My Pretty Girl, My Mother, My Devika

The very first time my father bedded you, I wailed from the insides. Of your womb, that is. I was a woeful little egg erupting in warning calls. My father was the somber-faced virgin with the hemp on his breath. And as your muscles flexed in support of his weight, the patterns of henna adorning your arms told stories and each was more horrible than the next. Women balance the earth between their knees. It was the first time since you were an infant that you were not undressing yourself, Devika; you feared you forgot your body as it appeared

naked. Your turmeric chiffon sari fell to the floor in a heap. You are an immaculate folder of cloth, always. Women balance the earth between their knees. Do strangers know how to fold things, even? Dear Devika. I was with you everywhere. From the fitting of your petticoat to when a priest bound you two together by the dope power vested in coconuts and incantations. What do you call a man and a woman the first time they make love without really wanting to? Or do you not call them on it at all, and instead sit pretty inside their tubes, praying they undo their walk over the threshold? Do you hear those hips gnashing together? A restless jaw in the nighttime. Devika--I could hear your toes curling. Kajol turned your tears black, like the juice of an over-ripe berry. To this day, the stranger beds you with averted eyes. Devika. He will make you move one million miles. What is the quickest way across the Atlantic, and does it include drowning? You will never see him smile, not ever. When from a dilated cervix, a second female is born, he will walk out of the hospital without having touched her. He will swear himself to celibacy. Women balance the earth between their knees but back then, Devika, when my father first bedded you, he brushed away auspicious red bullets of dry rice from your hair with unassuming tenderness. Wedding spectators thought you beautiful. Your luxuriant black was parted severely down the middle in a style you will come to hate. Your anklets made music when you walked. I was s creaming then, too--down the wedding aisle, around sacred matrimonial fire--your life became punctuated by a tiny misery lodged deep inside your hips. They called you a fine couple. For what else can you call call a man and a woman who (someday) want to paralyze each other? When he finished atop you he complained of hunger. Women balance the earth between their knees. Both parties get spent. He offered you a single pinch from the laddoos on his bedside. Devika. The stranger’s fingertips are like salt. You will learn that they overpower everything. But back then, he covered your tear tracks with marigolds, like he were putting a dead woman to rest. Night came. You retrieved a yellow veil from under the covers and hid beneath it, where people might have mistaken you for joyous.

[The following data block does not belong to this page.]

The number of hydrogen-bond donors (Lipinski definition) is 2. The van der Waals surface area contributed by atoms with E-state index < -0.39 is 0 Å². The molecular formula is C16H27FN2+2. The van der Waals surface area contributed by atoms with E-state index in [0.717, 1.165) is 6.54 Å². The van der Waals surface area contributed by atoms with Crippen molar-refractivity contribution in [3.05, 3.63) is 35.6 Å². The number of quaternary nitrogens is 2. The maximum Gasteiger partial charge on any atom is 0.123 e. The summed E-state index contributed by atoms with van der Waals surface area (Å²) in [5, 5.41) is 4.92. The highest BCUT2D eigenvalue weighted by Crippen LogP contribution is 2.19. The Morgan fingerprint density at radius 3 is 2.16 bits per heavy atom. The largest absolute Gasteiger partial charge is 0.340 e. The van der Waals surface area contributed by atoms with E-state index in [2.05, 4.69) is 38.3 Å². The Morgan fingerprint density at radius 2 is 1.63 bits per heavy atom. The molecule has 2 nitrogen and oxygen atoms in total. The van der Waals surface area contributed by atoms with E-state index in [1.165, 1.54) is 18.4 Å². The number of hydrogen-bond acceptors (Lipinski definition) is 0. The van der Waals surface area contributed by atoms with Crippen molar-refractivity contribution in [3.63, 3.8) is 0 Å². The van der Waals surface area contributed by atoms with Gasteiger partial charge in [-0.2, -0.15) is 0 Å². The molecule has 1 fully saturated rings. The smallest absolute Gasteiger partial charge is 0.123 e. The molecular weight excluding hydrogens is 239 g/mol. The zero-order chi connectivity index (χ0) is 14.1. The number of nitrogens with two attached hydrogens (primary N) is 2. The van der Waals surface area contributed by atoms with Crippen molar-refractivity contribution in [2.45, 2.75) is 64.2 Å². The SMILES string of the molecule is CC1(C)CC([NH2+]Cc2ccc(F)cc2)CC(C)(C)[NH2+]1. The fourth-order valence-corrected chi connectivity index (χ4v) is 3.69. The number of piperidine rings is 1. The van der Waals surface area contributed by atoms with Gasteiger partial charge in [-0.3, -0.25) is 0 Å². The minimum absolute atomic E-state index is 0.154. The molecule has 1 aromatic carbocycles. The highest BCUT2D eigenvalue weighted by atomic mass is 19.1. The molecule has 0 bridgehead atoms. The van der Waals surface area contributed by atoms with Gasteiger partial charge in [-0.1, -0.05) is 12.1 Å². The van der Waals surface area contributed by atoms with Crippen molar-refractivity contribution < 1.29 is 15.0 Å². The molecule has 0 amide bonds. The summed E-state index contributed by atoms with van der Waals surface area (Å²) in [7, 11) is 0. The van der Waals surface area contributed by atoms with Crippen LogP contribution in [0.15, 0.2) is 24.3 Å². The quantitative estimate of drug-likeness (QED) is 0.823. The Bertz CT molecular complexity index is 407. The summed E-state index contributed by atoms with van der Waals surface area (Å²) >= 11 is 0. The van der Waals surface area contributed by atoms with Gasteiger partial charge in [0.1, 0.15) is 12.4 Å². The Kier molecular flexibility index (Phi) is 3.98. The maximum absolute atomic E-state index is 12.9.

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Bindu B
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